Gary Bunker’s July 21 column in the Aiken Standard, “Property Taxes Too Low?” is carefully reasoned and backed up with considerable statistical analysis.


However, it appears to be based on a misunderstanding of the impetus for the upcoming referendum on a one cent sales tax increase to fund school construction.


The motivation is not “to remake Aiken County in Columbia County’s image,” as Bunker perceives.


Although he correctly notes that an affluent suburban county should not be used as a template for a diverse community such as ours, the real problem is this: Columbia County in Georgia is taking away too many of the benefits of “Aiken’s impressive record of industrial recruitment,” precisely because of those shiny new schools that we do not have.


Specifically, almost all of the professional/managerial level people who were brought in with the recent Bridgestone/Firestone plant expansion chose to live (and pay their property taxes) in Columbia County.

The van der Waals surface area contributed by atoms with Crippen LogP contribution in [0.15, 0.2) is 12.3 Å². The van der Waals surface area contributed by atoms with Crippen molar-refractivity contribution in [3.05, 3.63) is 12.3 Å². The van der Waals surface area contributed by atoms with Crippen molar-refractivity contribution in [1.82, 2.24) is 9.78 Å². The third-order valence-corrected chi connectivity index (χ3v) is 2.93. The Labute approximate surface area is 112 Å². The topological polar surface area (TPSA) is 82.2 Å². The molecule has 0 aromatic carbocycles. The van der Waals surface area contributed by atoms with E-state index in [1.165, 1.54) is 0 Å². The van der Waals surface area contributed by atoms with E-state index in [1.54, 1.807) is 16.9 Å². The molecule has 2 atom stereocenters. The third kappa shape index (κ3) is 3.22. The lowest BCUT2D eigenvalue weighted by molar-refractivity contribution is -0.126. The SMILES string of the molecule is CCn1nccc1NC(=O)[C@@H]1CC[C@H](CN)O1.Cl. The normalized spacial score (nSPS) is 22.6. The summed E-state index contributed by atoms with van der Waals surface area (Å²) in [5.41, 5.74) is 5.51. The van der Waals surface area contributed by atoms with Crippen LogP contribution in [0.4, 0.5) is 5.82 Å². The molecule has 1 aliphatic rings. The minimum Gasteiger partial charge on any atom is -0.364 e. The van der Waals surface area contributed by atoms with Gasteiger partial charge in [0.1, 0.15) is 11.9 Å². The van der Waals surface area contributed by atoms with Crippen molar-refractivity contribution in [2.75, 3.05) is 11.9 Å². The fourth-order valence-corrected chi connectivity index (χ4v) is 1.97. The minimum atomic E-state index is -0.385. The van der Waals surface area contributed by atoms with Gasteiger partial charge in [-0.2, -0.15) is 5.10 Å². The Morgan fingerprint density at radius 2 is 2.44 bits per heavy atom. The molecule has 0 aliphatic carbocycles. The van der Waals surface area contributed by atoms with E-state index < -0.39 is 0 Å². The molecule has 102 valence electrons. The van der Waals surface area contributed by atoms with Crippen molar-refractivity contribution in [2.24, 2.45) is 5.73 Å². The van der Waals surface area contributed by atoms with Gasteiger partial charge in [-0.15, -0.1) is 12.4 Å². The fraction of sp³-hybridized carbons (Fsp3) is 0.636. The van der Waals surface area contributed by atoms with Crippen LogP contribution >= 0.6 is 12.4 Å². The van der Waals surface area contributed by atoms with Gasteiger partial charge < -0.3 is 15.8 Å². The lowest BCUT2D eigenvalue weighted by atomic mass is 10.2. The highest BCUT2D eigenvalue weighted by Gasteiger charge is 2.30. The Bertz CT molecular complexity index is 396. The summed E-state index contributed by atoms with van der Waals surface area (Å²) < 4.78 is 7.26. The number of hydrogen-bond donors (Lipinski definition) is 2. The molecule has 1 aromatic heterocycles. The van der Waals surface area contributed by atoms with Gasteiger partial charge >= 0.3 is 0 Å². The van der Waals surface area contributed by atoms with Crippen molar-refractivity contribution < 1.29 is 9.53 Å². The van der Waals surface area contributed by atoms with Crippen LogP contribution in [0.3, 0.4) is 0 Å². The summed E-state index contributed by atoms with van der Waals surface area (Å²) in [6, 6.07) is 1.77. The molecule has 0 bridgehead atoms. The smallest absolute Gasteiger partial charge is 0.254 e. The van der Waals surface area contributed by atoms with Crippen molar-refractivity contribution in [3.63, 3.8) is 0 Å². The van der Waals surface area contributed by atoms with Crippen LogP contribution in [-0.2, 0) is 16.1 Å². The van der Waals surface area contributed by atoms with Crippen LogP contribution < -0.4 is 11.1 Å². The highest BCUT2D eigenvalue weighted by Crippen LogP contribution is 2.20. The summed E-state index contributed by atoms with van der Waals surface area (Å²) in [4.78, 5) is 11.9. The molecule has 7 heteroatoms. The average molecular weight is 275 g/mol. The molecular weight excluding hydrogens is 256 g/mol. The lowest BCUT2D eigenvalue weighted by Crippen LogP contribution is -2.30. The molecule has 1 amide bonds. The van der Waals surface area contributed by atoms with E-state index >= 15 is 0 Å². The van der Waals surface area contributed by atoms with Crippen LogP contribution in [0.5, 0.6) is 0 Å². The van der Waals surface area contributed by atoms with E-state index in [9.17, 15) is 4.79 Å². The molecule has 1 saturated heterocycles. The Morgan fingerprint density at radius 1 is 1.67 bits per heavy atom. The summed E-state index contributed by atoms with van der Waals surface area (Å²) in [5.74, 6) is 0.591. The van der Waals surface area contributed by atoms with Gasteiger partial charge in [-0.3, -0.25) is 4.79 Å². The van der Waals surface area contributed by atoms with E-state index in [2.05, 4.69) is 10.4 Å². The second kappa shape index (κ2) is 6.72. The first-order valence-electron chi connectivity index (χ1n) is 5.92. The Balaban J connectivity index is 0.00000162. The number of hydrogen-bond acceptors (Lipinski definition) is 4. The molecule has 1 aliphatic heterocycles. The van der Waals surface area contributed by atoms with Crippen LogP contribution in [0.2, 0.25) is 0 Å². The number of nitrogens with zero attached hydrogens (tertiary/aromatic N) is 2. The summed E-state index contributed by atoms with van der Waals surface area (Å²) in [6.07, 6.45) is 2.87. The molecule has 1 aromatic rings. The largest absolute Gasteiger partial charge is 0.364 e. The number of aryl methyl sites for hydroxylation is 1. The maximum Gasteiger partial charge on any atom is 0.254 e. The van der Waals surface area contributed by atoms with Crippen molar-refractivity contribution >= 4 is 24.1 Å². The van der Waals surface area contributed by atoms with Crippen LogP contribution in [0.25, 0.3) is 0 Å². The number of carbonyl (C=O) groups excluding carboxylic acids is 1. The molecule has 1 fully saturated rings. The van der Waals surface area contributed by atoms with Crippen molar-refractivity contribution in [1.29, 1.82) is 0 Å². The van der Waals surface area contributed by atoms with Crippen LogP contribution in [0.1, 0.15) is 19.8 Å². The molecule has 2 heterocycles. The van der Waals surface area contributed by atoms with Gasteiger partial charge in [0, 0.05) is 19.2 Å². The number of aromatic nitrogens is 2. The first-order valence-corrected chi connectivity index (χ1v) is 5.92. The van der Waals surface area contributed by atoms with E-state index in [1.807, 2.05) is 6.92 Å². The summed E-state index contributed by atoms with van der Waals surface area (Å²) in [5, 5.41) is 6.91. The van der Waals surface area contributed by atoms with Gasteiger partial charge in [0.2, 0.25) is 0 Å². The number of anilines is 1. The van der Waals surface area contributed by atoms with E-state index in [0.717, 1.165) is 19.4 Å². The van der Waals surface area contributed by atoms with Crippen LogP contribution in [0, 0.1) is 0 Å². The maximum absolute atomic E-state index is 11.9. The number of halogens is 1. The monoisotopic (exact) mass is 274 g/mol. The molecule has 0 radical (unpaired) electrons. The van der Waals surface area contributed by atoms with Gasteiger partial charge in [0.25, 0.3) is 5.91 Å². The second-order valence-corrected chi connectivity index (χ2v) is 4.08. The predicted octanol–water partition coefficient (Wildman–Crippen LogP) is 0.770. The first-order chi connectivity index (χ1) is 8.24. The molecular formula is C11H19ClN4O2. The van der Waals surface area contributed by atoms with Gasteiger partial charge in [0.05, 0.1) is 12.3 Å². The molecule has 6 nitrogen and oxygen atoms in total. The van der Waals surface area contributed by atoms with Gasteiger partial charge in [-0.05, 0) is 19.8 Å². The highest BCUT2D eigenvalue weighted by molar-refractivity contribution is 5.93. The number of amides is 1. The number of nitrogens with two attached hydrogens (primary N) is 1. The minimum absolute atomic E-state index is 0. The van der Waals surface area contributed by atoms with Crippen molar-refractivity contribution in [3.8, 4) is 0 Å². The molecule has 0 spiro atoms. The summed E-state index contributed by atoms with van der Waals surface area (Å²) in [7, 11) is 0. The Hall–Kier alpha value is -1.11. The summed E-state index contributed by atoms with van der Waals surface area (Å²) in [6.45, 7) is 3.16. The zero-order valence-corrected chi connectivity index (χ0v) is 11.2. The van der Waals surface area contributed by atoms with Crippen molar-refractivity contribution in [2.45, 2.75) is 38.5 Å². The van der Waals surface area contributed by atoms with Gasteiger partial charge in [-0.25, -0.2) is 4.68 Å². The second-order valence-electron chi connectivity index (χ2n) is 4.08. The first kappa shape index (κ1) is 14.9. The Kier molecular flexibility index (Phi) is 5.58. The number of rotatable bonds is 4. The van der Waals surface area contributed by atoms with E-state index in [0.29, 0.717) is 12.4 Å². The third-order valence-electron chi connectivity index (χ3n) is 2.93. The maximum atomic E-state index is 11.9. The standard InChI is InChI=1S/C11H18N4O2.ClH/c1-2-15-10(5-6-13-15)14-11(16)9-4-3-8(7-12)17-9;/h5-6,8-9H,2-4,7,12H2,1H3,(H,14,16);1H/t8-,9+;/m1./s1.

In the Greater Aiken Chamber of Commerce’s 2013 Blue Ribbon Panel – of which I was a member, we heard example after example of how Aiken County lost out on what should have been one of the primary benefits of our successful economic development efforts and always because of the outmoded school buildings.


Again, Bunker is correct that “real educational outcomes” and “the quality of the education within” our schools may ultimately be more important – and our panel saw no evidence that Aiken County’s schools compared unfavorably in that regard.


However, the point is that because of physical appearances, very few of the new Bridgestone/Firestone brass ever got close enough to find that out. The members of our panel were not, for the most part, people who believe in more government spending and higher taxes. Moreover, we are very cognizant that many of our residents and small businesses are living close to the edge. However, the question we found ourselves asking is, “How is it conservative not to invest in something that is so basic to making our local economy work?”


David B. Cozad


Aiken